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Wisconsin Democratic Governor Tapes Call With State GOP Leaders In Apparent Violation Of State Law

A spokeswoman for Tony Evers denied that the governor knew about the recording, bringing into question whether his staff broke the law by recording the call without either party’s knowledge.


Wisconsin Gov. Tony Evers’ office secretly recording a May 14 phone call with Republican leaders about the state’s response to Covid-19. Wisconsin law allows a recording with the consent of just one party on the call, but Evers’ staff claim to have taped the call without his knowledge, indicating a possible violation of the law.

The hour-long phone call between Evers, Senate Majority Leader Scott Fitzgerald, and Assembly Speaker Robin Vos came a day after the Wisconsin Supreme Court overturned  Evers’ stay-at-home order. Fitzgerald and Vos brought the stay-at-home order to court after Evers extended it an additional month instead of lifting it on the original April deadline.

Melissa Baldauff, Evers’ spokeswoman, gave the recording to the Associated Press after an open records request. “The recording was intended for internal use only to inform detailed note taking and planning next steps,” she said in a statement. Evers did not know the call was recorded and has since instructed his office not to let it happen again, she added.

In Wisconsin, phone calls may be recorded as long as one party consents to it. State law allows an individual to “intercept a wire, electronic or oral communication where the person is a party to the communication or where one of the parties to the communication has given prior consent to the interception.” Since Evers “wasn’t aware that the conversation was recorded,” according to Baldauff, the recording appears to violate the state statute.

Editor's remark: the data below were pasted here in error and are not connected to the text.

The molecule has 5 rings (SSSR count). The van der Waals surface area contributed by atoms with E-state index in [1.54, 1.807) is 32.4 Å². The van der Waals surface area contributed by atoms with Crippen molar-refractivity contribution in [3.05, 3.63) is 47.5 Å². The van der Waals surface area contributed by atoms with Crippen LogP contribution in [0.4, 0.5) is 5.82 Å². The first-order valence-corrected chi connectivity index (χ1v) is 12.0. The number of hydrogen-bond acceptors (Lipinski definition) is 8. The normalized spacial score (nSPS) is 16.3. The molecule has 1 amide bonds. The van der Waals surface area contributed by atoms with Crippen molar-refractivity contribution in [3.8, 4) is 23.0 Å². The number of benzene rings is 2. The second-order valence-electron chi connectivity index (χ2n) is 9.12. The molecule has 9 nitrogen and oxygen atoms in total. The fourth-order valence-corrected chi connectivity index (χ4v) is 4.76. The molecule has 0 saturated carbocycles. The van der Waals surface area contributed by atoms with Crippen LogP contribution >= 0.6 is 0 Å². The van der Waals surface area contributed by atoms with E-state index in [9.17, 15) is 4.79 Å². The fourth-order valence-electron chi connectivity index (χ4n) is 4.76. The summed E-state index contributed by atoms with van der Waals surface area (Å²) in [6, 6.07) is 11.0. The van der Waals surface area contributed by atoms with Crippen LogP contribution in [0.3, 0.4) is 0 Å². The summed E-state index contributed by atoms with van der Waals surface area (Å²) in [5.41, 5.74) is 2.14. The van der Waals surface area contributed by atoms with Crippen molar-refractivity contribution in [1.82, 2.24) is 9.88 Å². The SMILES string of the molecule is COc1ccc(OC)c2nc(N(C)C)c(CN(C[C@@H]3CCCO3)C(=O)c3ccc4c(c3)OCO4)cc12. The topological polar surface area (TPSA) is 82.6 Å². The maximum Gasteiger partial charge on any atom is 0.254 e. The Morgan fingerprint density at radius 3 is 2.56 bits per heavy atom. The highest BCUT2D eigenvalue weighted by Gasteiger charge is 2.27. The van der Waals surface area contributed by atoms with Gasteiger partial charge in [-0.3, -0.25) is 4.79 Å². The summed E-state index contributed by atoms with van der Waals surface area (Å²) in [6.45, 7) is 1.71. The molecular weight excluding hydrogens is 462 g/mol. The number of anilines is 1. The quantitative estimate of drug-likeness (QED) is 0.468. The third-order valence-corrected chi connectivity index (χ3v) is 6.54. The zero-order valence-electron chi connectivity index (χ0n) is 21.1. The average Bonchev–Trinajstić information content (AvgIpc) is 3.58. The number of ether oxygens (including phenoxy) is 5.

Fitzgerald and Vos have both issued statements condemning Evers’ actions. Fitzgerald called the incident “one of the most brazen examples of unethical, unprofessional conduct I have ever seen,” adding that the recordings were “Nixonesque.” Vos slammed the recording as “unprecedented” and “shameful,” accusing Evers of violating “a sense of trust, civility and integrity.”

Wisconsin Assembly Majority Leader Jim Steineke, on what appears to be his personal Twitter account, suggested that Evers may have had more knowledge of the recording than his staff admits. “If no one in the administration loses their job over this,” he suggested, “it’ll be a clear indication that this secretive taping was an order from the very top.”

Wisconsin has a troubled history when it comes to unwanted surveillance through government channels. In the “John Doe” affair of 2013, Wisconsin officials came under fire for using the legal system to investigate conservative supporters of then-Governor Scott Walker, to the extent of sending police raids to family homes.

More recently, Evers has been criticized for his last-minute executive order to postpone Wisconsin’s spring election this year to June 9 within a day of polls opening, causing widespread confusion throughout the state.

It is not yet clear whether Fitzgerald and Vos will file a legal complaint in response to the secret recording.